My picks from ScienceDaily

Men With Facial Scars Are More Attractive To Women Seeking Short-term Relationships:

Men with facial scars are more attractive to women seeking short-term relationships, scientists at the University of Liverpool have found. It was previously assumed that in Western cultures scarring was an unattractive facial feature and in non-Western cultures they were perceived as a sign of maturity and strength. Scientists at Liverpool and Stirling University, however, have found that Western women find scarring on men attractive and may associate it with health and bravery.

‘Orphan’ Genes Play An Important Role In Evolution:

Closely related animal species share most of their genes and look almost identical. However, minor morphological differences allow us to tell them apart. What is the genetic basis for these differences? Often, the explanation is provided by minor changes in spatial and temporal activity of transcription factors – “regulator” genes which are conserved throughout the animal kingdom.

Nicotine: A Receptor From The Past Helping To Develop Drugs Of The Future:

Researchers at the Institut Pasteur and CNRS have just determined the structure of a bacterial protein similar to the human nicotine receptor, and have published this result in the journal Nature. This is an important step for the molecular modeling of substances able to interact with this receptor and which could help treatment of nicotine addiction.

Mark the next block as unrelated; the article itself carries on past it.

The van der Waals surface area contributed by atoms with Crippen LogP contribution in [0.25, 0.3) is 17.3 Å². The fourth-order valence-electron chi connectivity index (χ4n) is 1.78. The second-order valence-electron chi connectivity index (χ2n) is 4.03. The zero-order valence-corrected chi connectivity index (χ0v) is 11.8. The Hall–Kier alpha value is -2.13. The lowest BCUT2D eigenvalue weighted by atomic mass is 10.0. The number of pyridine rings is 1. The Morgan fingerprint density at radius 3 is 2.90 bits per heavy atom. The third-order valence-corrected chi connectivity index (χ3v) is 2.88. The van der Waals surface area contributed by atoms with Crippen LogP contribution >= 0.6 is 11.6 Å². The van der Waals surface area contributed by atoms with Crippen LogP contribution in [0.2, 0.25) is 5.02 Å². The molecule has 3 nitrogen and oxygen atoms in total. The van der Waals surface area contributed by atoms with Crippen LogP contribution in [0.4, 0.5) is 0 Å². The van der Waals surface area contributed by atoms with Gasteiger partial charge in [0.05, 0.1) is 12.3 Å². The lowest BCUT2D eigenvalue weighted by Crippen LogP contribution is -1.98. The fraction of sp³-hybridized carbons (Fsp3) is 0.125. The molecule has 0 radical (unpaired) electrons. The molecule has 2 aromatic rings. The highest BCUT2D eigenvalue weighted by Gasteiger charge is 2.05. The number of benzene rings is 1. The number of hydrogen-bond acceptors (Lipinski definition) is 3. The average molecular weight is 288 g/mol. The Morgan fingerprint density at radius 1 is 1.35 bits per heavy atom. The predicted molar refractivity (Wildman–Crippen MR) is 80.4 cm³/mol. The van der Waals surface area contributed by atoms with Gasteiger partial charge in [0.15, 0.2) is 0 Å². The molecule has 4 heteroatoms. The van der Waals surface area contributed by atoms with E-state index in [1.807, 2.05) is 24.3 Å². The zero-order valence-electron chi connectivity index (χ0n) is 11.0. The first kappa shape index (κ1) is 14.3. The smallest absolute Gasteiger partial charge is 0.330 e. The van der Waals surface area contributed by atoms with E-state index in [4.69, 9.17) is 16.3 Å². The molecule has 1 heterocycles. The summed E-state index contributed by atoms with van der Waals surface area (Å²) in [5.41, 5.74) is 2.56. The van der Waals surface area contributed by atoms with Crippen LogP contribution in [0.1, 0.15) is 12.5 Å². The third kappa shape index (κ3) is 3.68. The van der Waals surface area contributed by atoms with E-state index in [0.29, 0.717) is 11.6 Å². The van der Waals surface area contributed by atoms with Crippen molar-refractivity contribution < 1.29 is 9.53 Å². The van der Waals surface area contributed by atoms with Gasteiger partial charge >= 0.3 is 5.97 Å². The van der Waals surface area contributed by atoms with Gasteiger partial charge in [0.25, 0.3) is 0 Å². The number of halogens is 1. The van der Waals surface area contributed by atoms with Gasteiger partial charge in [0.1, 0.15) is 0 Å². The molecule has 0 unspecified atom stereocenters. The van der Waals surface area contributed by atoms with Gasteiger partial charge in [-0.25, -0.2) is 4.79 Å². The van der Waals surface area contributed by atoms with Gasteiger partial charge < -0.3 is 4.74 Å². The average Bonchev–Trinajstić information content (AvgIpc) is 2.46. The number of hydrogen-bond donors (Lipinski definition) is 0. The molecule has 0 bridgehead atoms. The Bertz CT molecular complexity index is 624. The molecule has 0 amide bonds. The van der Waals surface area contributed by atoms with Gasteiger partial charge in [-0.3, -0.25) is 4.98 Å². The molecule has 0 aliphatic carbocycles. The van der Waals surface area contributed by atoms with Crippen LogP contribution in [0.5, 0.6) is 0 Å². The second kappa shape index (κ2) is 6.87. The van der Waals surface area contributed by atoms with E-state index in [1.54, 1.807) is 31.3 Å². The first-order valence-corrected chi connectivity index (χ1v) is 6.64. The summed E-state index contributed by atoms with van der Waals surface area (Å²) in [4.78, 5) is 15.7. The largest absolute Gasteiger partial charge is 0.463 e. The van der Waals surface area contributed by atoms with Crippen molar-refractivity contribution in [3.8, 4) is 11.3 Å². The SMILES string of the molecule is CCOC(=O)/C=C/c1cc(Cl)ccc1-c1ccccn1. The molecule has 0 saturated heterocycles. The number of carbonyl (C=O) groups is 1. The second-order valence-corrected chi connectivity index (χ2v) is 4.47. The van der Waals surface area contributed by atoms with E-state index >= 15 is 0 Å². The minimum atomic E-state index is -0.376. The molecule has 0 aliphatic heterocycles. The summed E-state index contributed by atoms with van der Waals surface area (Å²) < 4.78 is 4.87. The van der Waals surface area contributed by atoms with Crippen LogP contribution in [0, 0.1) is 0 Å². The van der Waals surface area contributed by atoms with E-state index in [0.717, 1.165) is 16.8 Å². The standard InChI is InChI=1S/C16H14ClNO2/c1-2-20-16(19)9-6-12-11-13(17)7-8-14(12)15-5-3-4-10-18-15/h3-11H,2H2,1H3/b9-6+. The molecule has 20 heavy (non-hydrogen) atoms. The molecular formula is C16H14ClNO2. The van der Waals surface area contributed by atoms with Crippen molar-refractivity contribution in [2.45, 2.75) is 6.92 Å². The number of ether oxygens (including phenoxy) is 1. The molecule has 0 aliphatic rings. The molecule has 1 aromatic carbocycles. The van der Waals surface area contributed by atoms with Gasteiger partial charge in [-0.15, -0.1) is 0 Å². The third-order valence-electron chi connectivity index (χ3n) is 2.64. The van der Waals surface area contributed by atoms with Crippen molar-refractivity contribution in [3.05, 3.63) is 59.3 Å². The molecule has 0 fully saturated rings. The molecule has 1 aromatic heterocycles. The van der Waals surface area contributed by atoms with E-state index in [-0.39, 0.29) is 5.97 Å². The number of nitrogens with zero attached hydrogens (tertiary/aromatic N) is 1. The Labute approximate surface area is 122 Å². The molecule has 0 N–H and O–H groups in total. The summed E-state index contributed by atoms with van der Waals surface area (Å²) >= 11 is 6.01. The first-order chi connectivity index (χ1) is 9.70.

Anthropologist Assembles And Copies Skeleton Of Extinct Lemur:

Scientists in Madagascar, at the American Museum of Natural History in New York and the Vienna Natural History Museum and at the University of Massachusetts Amherst now have a nearly complete skeleton of a rare species of extinct lemur to study thanks to a century-long discovery and reconstruction effort.

Complex Systems And Mars Missions Help Understand How Life Began:

Understanding how life started remains a major challenge for science. At a European Science Foundation (ESF) and COST ‘Frontiers of Science’ conference in Sicily in October, scientists discussed two new approaches to the problem.

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